“The infrared camera really was kind of a bust,” said Freytag.

Borescope — A borescope is an optical device with a flexible tube and lens; some connect to smartphones. One month after the foam was applied in the crawlspace, Freytag used a borescope to drill ¼-inch holes in the SPF and wood to determine if termites were present. In one area, hundreds of termites were observed.

Freytag knew where to conduct the destructive sampling from previous inspections. To randomly drill holes on SPF-covered surfaces would be impractical and an infestation might be missed.

Microwave Motion Detector — The only device that detected termites through the SPF was the Termatrac T3i microwave motion detector. “I think this demonstration clearly showed that you can pick them up through it,” said Forschler.

But because the device has a 4-inch detection window, experts said is impractical to use it to inspect an entire SPF-covered crawlspace or attic. “Once you have an idea of where they might be then you could likely use that technology with SPF,” said Forschler.

Wakenigg of Termatrac suggested using the device in “hot spots” where termite activity often is found and where a visual inspection finds areas of dark or discolored foam. “It’s not an inspect-all tool. It doesn’t take the place of inspections. It helps assist with inspections and what’s going on behind those areas,” he said.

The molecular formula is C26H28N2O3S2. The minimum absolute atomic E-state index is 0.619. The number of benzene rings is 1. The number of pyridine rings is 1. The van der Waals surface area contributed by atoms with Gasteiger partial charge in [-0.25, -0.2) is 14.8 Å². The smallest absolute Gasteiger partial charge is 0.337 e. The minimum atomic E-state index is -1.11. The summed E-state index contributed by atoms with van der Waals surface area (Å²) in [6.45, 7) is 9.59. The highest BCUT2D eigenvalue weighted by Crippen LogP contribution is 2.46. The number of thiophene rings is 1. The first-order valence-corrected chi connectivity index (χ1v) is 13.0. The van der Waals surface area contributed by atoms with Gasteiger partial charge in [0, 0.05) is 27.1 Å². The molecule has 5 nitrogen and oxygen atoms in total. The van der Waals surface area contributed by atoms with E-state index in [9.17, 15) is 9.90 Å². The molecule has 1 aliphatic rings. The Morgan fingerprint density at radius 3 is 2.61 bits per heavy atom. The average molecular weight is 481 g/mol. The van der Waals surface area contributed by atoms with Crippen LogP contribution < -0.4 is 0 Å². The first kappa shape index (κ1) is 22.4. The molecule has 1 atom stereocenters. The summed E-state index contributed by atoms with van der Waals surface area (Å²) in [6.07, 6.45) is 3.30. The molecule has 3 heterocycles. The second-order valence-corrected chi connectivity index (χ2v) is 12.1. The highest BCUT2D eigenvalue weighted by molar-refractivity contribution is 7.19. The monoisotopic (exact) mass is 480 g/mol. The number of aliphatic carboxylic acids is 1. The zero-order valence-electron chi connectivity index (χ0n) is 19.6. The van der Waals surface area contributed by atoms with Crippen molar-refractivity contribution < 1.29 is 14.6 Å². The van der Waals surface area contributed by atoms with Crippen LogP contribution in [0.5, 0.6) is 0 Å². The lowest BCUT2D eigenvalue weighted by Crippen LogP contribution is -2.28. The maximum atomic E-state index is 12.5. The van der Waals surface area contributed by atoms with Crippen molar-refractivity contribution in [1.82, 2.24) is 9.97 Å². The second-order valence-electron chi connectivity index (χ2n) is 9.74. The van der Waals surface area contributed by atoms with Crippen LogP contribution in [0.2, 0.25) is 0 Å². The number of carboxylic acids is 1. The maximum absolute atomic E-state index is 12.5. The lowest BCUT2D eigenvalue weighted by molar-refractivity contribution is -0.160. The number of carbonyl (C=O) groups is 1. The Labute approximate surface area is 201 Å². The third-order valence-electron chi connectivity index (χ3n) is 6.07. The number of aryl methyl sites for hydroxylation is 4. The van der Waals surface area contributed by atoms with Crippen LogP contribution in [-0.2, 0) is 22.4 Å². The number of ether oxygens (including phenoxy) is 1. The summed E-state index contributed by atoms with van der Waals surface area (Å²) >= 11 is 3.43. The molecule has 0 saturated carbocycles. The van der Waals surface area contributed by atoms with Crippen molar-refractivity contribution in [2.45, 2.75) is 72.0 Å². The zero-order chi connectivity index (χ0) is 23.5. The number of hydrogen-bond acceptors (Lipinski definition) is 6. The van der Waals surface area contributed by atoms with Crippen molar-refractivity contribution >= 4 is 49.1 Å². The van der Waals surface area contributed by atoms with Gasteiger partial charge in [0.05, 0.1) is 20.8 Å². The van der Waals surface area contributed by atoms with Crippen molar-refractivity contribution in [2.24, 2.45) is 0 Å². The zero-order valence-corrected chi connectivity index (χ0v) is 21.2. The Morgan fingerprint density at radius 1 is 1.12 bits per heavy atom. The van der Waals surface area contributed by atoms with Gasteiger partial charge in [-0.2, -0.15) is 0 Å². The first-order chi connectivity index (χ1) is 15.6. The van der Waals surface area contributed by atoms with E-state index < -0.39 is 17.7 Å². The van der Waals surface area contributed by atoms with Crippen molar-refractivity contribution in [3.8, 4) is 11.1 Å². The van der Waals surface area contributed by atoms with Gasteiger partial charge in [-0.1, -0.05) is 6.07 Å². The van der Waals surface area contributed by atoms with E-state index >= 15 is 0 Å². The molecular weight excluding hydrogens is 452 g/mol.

NEXT STEPS. Forschler presented the demonstration project report to the Georgia Structural Pest Control Commission (GSPCC) on Nov. 12.

Chris Gorecki, GSPCC chair and vice president of operational support at Rollins in Atlanta, had been waiting for the report to see if one of the technologies might be a solution to detecting termites behind spray foam. “It doesn’t seem like any of those things is a solution at this point to replace visual inspection,” he said.

As such, the Commission plans to use the report and other data to ask for changes to the state building code, said Gorecki. Georgia currently requires termite inspection gaps at the top and bottom of SPF-covered foundation walls. It also requires the box sill that sits atop the foundation wall to be air sealed so most builders cover it in foam, which is easier than applying caulk to the cracks.

This means the box sills of new homes often cannot be inspected. The same is true of existing homes retrofitted with SPF. “You can’t see anything in that area and that’s probably the most critical point in my opinion,” said Gorecki. He said one proposed code change is to use expandable foam in the cracks of the box sill and then cover the area with removable batt insulation, which inspectors can lift up to inspect.